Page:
Looking back, the date — Friday the 13th, 2020 — seems ominous. In presenting Sequim High School’s Class of 2021 to a throng of family and friends Friday evening, principal Shawn Langston noted it was the last time these graduating seniors had been together. In the 15 months since, these same students found ways to adapt to a pandemic-stricken world to earn their diplomas.
Langston asked the graduates-to-be to consider re-framing their recent past and present with the word “hope.”
“I’m hopeful the Class of 2021 will look back fondly at their time at Sequim High School,” he said.
With graduates in the grandstands and their parents and friends seated on the field — a reversal on the school’s traditional commencement set-up — Sequim interim superintendent Jane Pryne and all five school board members were on hand to bestow diplomas; in the days leading up the commencement ceremony had 187 high school seniors on track to graduate.
This year’s class is heading to various colleges, universities and trade schools with more than $2.6 million in scholarships and awards — more than $330,000 of that from local and regional community groups and organizations.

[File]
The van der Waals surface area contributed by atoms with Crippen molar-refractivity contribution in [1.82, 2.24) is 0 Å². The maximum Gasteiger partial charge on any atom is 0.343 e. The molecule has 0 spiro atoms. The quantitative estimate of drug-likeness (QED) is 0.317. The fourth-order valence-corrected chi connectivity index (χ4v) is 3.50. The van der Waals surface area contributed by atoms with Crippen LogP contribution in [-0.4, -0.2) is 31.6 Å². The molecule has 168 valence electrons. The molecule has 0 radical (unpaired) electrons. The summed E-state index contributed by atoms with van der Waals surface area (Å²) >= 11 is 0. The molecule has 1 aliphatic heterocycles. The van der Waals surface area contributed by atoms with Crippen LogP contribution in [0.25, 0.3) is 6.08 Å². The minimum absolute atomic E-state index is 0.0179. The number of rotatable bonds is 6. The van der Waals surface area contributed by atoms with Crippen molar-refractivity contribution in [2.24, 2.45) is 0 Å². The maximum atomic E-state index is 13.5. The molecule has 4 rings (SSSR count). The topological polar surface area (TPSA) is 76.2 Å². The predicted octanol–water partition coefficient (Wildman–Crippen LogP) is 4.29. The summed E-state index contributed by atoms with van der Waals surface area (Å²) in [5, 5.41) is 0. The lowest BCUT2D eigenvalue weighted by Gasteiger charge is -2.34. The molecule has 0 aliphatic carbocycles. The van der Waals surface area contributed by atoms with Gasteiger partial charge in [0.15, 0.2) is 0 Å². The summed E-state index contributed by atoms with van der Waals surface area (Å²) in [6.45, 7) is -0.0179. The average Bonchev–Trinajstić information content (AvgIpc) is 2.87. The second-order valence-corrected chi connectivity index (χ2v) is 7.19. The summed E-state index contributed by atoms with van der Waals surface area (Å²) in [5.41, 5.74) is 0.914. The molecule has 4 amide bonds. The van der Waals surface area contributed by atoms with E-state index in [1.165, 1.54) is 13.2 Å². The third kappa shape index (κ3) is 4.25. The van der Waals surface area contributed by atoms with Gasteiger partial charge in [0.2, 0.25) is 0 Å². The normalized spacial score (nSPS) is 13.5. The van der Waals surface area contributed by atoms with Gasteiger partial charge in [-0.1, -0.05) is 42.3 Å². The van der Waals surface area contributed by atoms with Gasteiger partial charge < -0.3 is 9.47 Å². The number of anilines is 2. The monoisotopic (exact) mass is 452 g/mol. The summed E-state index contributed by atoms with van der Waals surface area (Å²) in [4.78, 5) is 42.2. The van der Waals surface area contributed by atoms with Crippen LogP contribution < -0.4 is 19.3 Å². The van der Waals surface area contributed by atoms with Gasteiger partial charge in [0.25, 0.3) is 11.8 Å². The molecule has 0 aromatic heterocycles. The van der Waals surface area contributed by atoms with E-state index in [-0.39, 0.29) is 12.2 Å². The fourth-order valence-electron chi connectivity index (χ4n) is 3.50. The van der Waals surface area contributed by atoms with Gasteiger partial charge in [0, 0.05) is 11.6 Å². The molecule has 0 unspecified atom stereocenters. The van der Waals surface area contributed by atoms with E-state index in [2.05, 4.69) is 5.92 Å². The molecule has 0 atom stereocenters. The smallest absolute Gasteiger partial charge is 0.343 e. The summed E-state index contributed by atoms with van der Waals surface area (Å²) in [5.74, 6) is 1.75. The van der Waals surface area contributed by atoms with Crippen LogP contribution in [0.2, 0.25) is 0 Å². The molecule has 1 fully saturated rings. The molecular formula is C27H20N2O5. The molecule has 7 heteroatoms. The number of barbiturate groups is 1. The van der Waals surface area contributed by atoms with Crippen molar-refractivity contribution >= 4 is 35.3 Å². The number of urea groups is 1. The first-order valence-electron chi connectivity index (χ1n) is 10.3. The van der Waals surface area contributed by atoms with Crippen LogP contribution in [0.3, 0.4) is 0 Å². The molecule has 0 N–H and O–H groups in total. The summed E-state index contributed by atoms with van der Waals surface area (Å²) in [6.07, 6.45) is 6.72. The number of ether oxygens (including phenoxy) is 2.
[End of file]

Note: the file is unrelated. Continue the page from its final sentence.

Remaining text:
“We do live in a community that … instills hope in their future,” Langston said Friday.
The crowd heard somber but hopeful messages from each of the class’ six valedictorians — Aidan Braaten, Erik Christiansen, Kensal Coudriet, Melissa Porter, Amanda Weller and Kalli Wiker — as well as staff-selected speaker Maddie Dietzman and class-selected speaker Greta Christianson.
“Don’t ever give up on your dreams … be nice … (and) don’t ever settle for less,” Christianson said, adding, “Don’t be afraid to open up to a person you just met.”
Madalyn Pence was the staff’s choice for this year’s U-Turn award, recognizing a student who has turned their high school path to a more positive one. Based on a bent piece of metal used by motivational speaker Keith Davis that former teacher Bill O’Brien recommended turning into an honor for students who got their prep career on track, this year’s U-Turn award also came with a $1,000 scholarship.
“It’s been amazing watching her grow up,” Langston said of Pence Friday night.
Before overseeing the distribution of diplomas, Pryne offered somber yet hopeful thoughts for the graduating class, encouraging kindness as they take their next steps into the world.
“I like to think of gratitude as an antioxidant for the soul,” she said. “Focus on the right things and allow for hope to flourish and gratitude to grow.”